The government has begun crafting a road map for the nation’s fiscal rehabilitation — which Prime Minister Shinzo Abe promised to prepare by this summer when he made the decision last fall to postpone the second phase of the consumption tax hike by 18 months to April 2017. Abe says his administration is maintaining its goal of achieving a primary balance surplus in 2020 — though he denies ever making it an international commitment — by promoting growth through his “Abenomics” policies and boosting tax revenue.

But the latest estimates by the Cabinet Office show that Japan will still fall far short of the target even if its economy grows faster in the years to 2020 than it ever did over the past two decades. The figures indicate that fiscal reconstruction will be tough unless the government makes painful cuts to its spending, which hits a record ¥96.34 trillion in the fiscal 2015 general account budget.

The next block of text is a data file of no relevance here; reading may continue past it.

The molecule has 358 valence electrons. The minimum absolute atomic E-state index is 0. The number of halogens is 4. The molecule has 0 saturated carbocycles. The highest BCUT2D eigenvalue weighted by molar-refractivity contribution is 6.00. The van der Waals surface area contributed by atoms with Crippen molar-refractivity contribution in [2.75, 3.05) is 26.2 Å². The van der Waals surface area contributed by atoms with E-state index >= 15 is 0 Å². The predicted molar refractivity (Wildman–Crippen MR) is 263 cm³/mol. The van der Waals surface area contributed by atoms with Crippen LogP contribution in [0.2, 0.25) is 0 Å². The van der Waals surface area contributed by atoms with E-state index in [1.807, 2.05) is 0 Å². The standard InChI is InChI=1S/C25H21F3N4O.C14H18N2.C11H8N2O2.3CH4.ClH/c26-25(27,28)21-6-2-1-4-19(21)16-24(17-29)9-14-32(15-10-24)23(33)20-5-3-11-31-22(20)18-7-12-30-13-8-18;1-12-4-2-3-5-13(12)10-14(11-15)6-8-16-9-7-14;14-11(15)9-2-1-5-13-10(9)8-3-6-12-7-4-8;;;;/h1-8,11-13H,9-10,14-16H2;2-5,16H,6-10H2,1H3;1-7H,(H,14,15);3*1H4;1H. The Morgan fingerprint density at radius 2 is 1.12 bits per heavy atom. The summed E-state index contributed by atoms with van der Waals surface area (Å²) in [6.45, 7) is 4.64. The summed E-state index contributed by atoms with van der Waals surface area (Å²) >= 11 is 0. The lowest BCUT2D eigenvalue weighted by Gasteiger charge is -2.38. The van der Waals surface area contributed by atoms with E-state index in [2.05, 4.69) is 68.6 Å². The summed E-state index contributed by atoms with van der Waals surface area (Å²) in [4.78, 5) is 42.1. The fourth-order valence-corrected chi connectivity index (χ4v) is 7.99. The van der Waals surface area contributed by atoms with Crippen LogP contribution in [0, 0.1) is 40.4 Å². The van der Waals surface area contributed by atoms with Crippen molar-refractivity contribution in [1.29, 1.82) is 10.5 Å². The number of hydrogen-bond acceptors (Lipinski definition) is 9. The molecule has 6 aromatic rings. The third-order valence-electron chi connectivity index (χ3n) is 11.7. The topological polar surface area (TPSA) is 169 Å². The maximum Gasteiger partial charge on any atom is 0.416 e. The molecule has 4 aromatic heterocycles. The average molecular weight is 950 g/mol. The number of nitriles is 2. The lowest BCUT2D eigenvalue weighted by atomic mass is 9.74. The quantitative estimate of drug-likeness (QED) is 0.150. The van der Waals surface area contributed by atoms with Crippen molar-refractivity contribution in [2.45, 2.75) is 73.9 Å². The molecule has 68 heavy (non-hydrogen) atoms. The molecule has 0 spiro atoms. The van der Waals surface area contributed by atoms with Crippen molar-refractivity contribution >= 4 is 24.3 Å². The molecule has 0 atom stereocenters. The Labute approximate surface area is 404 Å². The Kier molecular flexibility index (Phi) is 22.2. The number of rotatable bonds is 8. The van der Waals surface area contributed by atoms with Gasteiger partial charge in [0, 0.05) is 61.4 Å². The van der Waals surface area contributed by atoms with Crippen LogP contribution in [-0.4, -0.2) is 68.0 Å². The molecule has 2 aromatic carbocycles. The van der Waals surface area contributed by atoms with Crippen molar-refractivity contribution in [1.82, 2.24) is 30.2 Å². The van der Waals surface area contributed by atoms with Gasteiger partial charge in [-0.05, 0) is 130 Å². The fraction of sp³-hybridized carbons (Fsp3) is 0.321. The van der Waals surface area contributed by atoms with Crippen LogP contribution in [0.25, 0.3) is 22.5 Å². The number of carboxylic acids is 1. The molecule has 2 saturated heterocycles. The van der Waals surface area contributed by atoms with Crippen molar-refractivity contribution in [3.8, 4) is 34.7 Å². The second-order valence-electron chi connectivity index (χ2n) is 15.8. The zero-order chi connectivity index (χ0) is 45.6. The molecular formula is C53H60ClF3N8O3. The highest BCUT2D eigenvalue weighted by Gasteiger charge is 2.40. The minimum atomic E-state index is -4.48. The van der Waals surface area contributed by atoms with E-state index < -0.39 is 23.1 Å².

Unable to view this article?

This could be due to a conflict with your ad-blocking or security software.

Please add japantimes.co.jp and piano.io to your list of allowed sites.

If this does not resolve the issue or you are unable to add the domains to your allowlist, please see out this support page.

We humbly apologize for the inconvenience.

In a time of both misinformation and too much information, quality journalism is more crucial than ever.
By subscribing, you can help us get the story right.